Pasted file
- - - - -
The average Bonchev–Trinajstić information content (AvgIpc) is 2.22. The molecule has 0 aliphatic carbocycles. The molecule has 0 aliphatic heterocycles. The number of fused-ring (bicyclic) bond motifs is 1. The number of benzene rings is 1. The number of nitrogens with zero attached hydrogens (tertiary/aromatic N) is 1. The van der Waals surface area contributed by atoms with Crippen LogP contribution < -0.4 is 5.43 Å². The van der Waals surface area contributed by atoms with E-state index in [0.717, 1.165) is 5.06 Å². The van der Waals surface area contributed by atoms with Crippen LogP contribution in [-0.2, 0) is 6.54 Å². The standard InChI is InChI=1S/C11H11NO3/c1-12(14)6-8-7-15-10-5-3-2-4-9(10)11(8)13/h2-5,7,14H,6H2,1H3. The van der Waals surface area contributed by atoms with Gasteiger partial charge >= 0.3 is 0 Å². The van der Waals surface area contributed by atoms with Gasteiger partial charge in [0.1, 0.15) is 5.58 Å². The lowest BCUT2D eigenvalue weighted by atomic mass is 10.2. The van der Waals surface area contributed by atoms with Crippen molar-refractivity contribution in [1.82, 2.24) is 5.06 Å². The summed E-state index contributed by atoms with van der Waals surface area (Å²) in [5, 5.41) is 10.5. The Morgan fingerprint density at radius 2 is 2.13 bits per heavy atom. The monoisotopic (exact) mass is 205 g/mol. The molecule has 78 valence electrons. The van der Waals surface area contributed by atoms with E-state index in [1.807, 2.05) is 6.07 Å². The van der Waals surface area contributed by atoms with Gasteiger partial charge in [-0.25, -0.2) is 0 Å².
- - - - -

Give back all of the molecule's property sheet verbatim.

The average Bonchev–Trinajstić information content (AvgIpc) is 2.22. The molecule has 0 aliphatic carbocycles. The molecule has 0 aliphatic heterocycles. The number of fused-ring (bicyclic) bond motifs is 1. The number of benzene rings is 1. The number of nitrogens with zero attached hydrogens (tertiary/aromatic N) is 1. The van der Waals surface area contributed by atoms with Crippen LogP contribution < -0.4 is 5.43 Å². The van der Waals surface area contributed by atoms with E-state index in [0.717, 1.165) is 5.06 Å². The van der Waals surface area contributed by atoms with Crippen LogP contribution in [-0.2, 0) is 6.54 Å². The standard InChI is InChI=1S/C11H11NO3/c1-12(14)6-8-7-15-10-5-3-2-4-9(10)11(8)13/h2-5,7,14H,6H2,1H3. The van der Waals surface area contributed by atoms with Gasteiger partial charge >= 0.3 is 0 Å². The van der Waals surface area contributed by atoms with Gasteiger partial charge in [0.1, 0.15) is 5.58 Å². The lowest BCUT2D eigenvalue weighted by atomic mass is 10.2. The van der Waals surface area contributed by atoms with Crippen molar-refractivity contribution in [1.82, 2.24) is 5.06 Å². The summed E-state index contributed by atoms with van der Waals surface area (Å²) in [5, 5.41) is 10.5. The Morgan fingerprint density at radius 2 is 2.13 bits per heavy atom. The monoisotopic (exact) mass is 205 g/mol. The molecule has 78 valence electrons. The van der Waals surface area contributed by atoms with E-state index in [1.807, 2.05) is 6.07 Å². The van der Waals surface area contributed by atoms with Gasteiger partial charge in [-0.25, -0.2) is 0 Å².